Why Sweden ditched its negative rate experiment
Has the biggest monetary policy experiment of modern times actually worked?
Christine Lagarde, president of the European Central Bank, says Sweden’s monetary policy reversal does not mean that the ECB will follow suit. Photograph: John Thys/AFP/Getty Images.
Stockholm, Sweden: The country’s Riksbank, the world’s oldest central bank, was the first to take its main repurchase rate – at which commercial banks can both borrow or deposit money – negative in early 2015, to fend off deflation.
It is the biggest monetary policy experiment of modern times. One that has divided economists, central bankers and politicians. But now that Sweden has called a halt to its five-year trial with negative interest rates the serious work has begun on looking at whether it worked.
Sweden’s Riksbank, the world’s oldest central bank, was the first to take its main repurchase rate – at which commercial banks can both borrow or deposit money – negative in early 2015, to fend off deflation, only returning to zero in December.
The end of the Swedish experiment is being watched with intense fascination, not just by those central banks that still have negative rates such as the European Central Bank and Bank of Japan, but also by authorities and economists worldwide pondering how to respond to the next downturn with limited ammunition to stimulate the economy.
For many, it is still too early to judge whether negative rates have worked or caused lasting damage to the economy and finance sector. But, Jakob Carlsson, chief executive of the Swedish life insurer Lansforsakringar Liv, is in no doubt. He calls sub-zero rates “a mistake”, arguing that they force people to save more and spend less. “Sooner or later, we will have to pay the bill for this experiment of artificially created negative rates,” he says.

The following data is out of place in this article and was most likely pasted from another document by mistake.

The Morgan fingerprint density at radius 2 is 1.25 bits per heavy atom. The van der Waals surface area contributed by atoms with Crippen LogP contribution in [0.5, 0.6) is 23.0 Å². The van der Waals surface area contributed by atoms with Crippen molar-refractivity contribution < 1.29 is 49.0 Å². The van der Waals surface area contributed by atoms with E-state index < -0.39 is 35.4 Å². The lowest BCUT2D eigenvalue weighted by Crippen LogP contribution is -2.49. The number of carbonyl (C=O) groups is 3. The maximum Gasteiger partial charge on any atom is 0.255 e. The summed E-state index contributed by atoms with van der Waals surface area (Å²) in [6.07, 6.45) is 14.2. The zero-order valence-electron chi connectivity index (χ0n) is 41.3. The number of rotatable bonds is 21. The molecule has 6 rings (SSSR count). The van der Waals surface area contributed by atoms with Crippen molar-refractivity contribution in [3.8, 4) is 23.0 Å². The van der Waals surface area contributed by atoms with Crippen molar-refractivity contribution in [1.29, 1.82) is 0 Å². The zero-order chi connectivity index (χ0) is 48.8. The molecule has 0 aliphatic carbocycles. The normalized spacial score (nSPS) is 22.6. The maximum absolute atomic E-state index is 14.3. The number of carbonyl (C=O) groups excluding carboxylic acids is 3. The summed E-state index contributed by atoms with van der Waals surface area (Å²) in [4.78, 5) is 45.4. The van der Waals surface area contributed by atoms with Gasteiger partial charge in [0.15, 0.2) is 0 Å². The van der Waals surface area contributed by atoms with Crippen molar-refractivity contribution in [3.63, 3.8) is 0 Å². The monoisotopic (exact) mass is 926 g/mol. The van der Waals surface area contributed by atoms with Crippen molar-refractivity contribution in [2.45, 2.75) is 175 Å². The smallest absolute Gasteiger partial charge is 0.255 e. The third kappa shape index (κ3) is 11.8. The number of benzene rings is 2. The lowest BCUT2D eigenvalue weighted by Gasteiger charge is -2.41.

Euro zone banks say they have paid €25 billion in negative rates to the ECB since it cut rates below zero in June 2014, eating into their already weak profits. Other areas of finance have also felt the strain - Dutch pension funds only narrowly avoided cutting payouts to pensioners last year after the government intervened to loosen rules.
“The ECB, the US Federal Reserve and the entire central bank community are watching very closely what is happening in Sweden, it is an interesting empirical example,” says Guntram Wolff, director of the Bruegel think-tank in Brussels.
“The real question is whether a change in interest rates from negative to zero has an impact on inflation and economic growth.”
Negative rates turn the principles of finance on their head by forcing commercial banks to pay to store money at the central bank rather than earn interest on it. At the same time, some countries and companies have been paid to borrow. Most recently, some individuals across Europe have begun paying to deposit large sums of money in banks, while mortgage borrowers in Denmark have received money from their house loans rather than having to pay interest.
The idea behind the topsy-turvy policy is to encourage banks to lend more money instead of holding it at the central bank, thus stimulating the economy by also lowering financing costs for companies and households. Denmark, the euro zone, Japan and Switzerland still have negative rates but the evidence on whether they work – and with what side-effects – is still being collected.
The ECB, which last year cut its deposit rate to a new low of minus 0.5 per cent, argues that without its actions the euro zone economy would today be almost 3 per cent smaller and have 2,000,000 fewer jobs. “Clearly everybody is going to look at what conclusions are drawn from that monetary policy reversal . . . in Sweden, but I wouldn’t draw any conclusions as far as our policies are concerned,” Christine Lagarde, president of the ECB, said in February.
Lagarde has, however, promised to study the side-effects of negative rates, as part of a strategic review of monetary policy. “The longer our accommodative measures remain in place, the greater the risk that side-effects will become more pronounced,” she told the European Parliament.
Stefan Ingves (left), governor of the Riksbank, argues that negative rates have been a success in Sweden. But he accepts that had they continued indefinitely they could have had a detrimental impact, raising questions about their future value to policymakers.